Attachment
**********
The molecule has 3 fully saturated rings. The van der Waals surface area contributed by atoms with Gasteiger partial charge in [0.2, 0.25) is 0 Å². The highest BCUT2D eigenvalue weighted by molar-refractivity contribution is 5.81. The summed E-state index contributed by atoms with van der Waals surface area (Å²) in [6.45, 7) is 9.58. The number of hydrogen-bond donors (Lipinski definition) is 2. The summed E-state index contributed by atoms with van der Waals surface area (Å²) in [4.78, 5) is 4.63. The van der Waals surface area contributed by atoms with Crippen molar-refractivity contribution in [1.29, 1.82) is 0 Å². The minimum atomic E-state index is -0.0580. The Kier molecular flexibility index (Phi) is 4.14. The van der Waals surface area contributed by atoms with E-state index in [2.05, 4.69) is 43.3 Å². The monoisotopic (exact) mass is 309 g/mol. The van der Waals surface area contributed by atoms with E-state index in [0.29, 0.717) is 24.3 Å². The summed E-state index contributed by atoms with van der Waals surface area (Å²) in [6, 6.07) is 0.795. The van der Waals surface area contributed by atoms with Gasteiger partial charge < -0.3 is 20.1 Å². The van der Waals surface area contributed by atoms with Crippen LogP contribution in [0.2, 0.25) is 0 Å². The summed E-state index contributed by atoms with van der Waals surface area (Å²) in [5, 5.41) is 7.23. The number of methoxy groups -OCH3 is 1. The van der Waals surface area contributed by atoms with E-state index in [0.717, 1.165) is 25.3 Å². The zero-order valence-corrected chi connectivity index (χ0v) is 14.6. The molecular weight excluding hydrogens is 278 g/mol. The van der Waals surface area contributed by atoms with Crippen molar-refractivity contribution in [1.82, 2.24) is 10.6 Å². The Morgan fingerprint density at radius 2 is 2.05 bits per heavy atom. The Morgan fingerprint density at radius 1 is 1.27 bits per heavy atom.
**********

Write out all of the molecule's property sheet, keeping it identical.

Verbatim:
The molecule has 3 fully saturated rings. The van der Waals surface area contributed by atoms with Gasteiger partial charge in [0.2, 0.25) is 0 Å². The highest BCUT2D eigenvalue weighted by molar-refractivity contribution is 5.81. The summed E-state index contributed by atoms with van der Waals surface area (Å²) in [6.45, 7) is 9.58. The number of hydrogen-bond donors (Lipinski definition) is 2. The summed E-state index contributed by atoms with van der Waals surface area (Å²) in [4.78, 5) is 4.63. The van der Waals surface area contributed by atoms with Crippen molar-refractivity contribution in [1.29, 1.82) is 0 Å². The minimum atomic E-state index is -0.0580. The Kier molecular flexibility index (Phi) is 4.14. The van der Waals surface area contributed by atoms with E-state index in [2.05, 4.69) is 43.3 Å². The monoisotopic (exact) mass is 309 g/mol. The van der Waals surface area contributed by atoms with E-state index in [0.29, 0.717) is 24.3 Å². The summed E-state index contributed by atoms with van der Waals surface area (Å²) in [6, 6.07) is 0.795. The van der Waals surface area contributed by atoms with Gasteiger partial charge < -0.3 is 20.1 Å². The van der Waals surface area contributed by atoms with Crippen LogP contribution in [0.2, 0.25) is 0 Å². The summed E-state index contributed by atoms with van der Waals surface area (Å²) in [5, 5.41) is 7.23. The number of methoxy groups -OCH3 is 1. The van der Waals surface area contributed by atoms with E-state index in [0.717, 1.165) is 25.3 Å². The zero-order valence-corrected chi connectivity index (χ0v) is 14.6. The molecular weight excluding hydrogens is 278 g/mol. The van der Waals surface area contributed by atoms with Crippen molar-refractivity contribution in [1.82, 2.24) is 10.6 Å². The Morgan fingerprint density at radius 2 is 2.05 bits per heavy atom. The Morgan fingerprint density at radius 1 is 1.27 bits per heavy atom.